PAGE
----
Space-Ape on Mars/Self-Portrait
© ArtNet Worldwide 1997
Dance of Life
Candles in the Wind
Hysterics are undoubtedly our imaginative artists.
-- Sigmund Freud
Sean Landers loves you very, very much, or so he says in the open letter to his fans that doubles as the press release for his latest New York show. But if Sean loves us, then why has he stopped writing to us, at least in the compulsively honest confessional way he used to? The once notoriously logorrheic diarist has shut up. He says he is sick, sick to death of writing.
Instead, for his new show at Andrea Rosen, he's produced a group of large figurative oil paintings and an impressively detailed figure sculpture made of wax, as well as an audiotape of himself singing almost 20 pop songs (available for $15, a bargain).
Landers just wants to be "close to you." The piped-in karaoke says so -- it's Landers crooning the Burt Bacharach tune, Close to You, that Karen Carpenter made into a hit in the `70s. In fact, the paintings in this show begin with such `70s pop motifs. Space Ape on Mars: A Self Portrait, for instance, depicts an astronaut chimp artist, standing impotently before an unfinished easel painting on an airless and forbidding planet. Though insulated against the harsh nature of an alien landscape by his life-support system, Landers' simian stand-in is still in jeopardy. This is Planet Sean, a place where, as Maslow put it, we are simultaneously worms and gods.
"Nature hath framed strange fellows in her time," said Shakespeare, who may have well been thinking of the flaccid daisy chain of nude bohemians framed by a forest glade in the painting Dance of Life. Engaged in a preposterous hippie bacchanal, the dancers look more somnambulistic and distracted than frenzied -- Dionysius don't come easy! As if to mediate libidinous abandon and neurotic self-absorption through a compositional conceit, the artist has significantly positioned the dancers so that all genitalia is hidden.
Another self-portrait, Robot and Bunny (Me and Michelle), presents a big-busted bunny and an amorous Robbie the Robot violating "natural law" by self-consciously engaging in interspecies "miscegenation." Here, amidst the trappings of a pastoral picnic, a multi-"carrot" diamond engagement ring is the locus of the pair's desire. Is Landers saying that a marriage of faith and reason is imminent? The late Craig Owens, in his seminal article, The Allegorical Impulse: Toward a Theory of Post-Modernism, defined the characteristic works of our time as allegorical, i.e., a text read through another text, "any person, any object, any relationship, can mean absolutely anything else."
A case in point is Landers' eponymously titled painting Zorkon. Seven gimlet-eyed space aliens sprawl on the listing deck of an ocean-going sloop. One of the "little green men" points a listless finger at a waterspout in the distance -- nature threatening. Cartoon spacemen, such as these, are stereotypically large-brained and from a technologically advanced culture. Here, however, they are unaccountably adrift -- adrift on an outdated ship, stylistically adrift in a dated rendering, and paradoxically executed in the most archaic of artistic mediums, oil paint. This heroically scaled allegorical painting raises traditionally large questions of origination and destination -- an inquiry that is overshadowed by Landers' role as social satirist to the "slacker generation."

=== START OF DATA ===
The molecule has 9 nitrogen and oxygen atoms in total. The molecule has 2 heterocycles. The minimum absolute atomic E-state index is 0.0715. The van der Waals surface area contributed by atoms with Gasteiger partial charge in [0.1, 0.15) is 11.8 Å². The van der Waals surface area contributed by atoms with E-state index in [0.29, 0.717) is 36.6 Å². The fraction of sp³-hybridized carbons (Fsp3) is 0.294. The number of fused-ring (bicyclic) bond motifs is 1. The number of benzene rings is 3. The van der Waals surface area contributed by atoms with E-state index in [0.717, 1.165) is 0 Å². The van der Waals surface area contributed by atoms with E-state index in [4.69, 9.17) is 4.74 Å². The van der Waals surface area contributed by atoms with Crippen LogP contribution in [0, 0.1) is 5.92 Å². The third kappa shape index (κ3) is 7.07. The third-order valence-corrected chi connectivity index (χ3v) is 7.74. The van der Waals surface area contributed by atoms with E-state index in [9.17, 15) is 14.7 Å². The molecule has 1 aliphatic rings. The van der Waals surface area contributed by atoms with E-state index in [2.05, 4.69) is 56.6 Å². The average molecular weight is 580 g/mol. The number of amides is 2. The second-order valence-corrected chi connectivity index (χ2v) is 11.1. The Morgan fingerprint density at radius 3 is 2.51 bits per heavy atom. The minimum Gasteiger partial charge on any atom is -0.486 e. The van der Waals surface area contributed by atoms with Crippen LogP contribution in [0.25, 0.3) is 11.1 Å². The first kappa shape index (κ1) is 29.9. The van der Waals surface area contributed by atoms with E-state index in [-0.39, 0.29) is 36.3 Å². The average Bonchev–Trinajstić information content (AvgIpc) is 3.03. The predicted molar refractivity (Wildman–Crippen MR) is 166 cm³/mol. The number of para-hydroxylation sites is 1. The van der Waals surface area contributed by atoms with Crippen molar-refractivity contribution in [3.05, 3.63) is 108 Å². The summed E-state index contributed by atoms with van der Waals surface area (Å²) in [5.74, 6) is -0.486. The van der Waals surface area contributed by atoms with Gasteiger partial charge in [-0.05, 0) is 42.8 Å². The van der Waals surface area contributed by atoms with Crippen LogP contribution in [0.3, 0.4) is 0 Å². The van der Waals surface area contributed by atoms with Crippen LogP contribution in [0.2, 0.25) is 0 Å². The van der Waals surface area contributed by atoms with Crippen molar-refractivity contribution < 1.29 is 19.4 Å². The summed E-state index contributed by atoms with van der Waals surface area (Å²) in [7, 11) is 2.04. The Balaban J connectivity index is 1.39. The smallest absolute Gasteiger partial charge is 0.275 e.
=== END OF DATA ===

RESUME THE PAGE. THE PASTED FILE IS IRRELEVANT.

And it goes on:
The monstrously comi-tragic Candles in the Wind is the sculptural axis around which revolves this relentlessly ironic pastiche of images. A 3-D hippie couple, cast half-scale in puce-colored wax, frolic apathetically as the crowns of their heads dissolve into flaming candle wicks. O' the tragically fragile flame of our existence, guttering for a short season atop the precarious seat of reason, ah, the loss, ah, the irony.
What are we to make of this dyspeptic amalgam of retro imagery and earnestly inept painting? How, specifically, shall we relate it to Landers' earlier work? In the past I've found myself inexplicably fond of his frustrated fly-in-a-bottle buzzings. I was entertained by his bratty subversion of the high dudgeon tone of much text-based work, and I appreciated him more simply as a voluble eccentric.
His current exhibition suggests that Landers' failed writing is more potent than his failed paintings. Landers' whiny, solipsistic musings made sense. In their banality they spoke directly to the provisional nature of the human condition.
With his new pictorial work, Landers is attempting to expand his repertoire. He deserves credit for his derring-do, but I'm not sure I prefer oblique allegorical subterfuge to "full frontal nudity." Landers' literary artlessness charmed me. The artlessness of his new pictures leaves me feeling cold and alone on a hostile planet. I preferred Landers' self-indulgent glossolalic endgame to this -- just another archly bad painting show.
Frankly, these works raise my issues of abandonment. Sean, if you really love us so much, if you want to be close, stop withholding, for God's sake man, talk to us, we can make this relationship work. Honest.
ROGER BOYCE is a New York artist.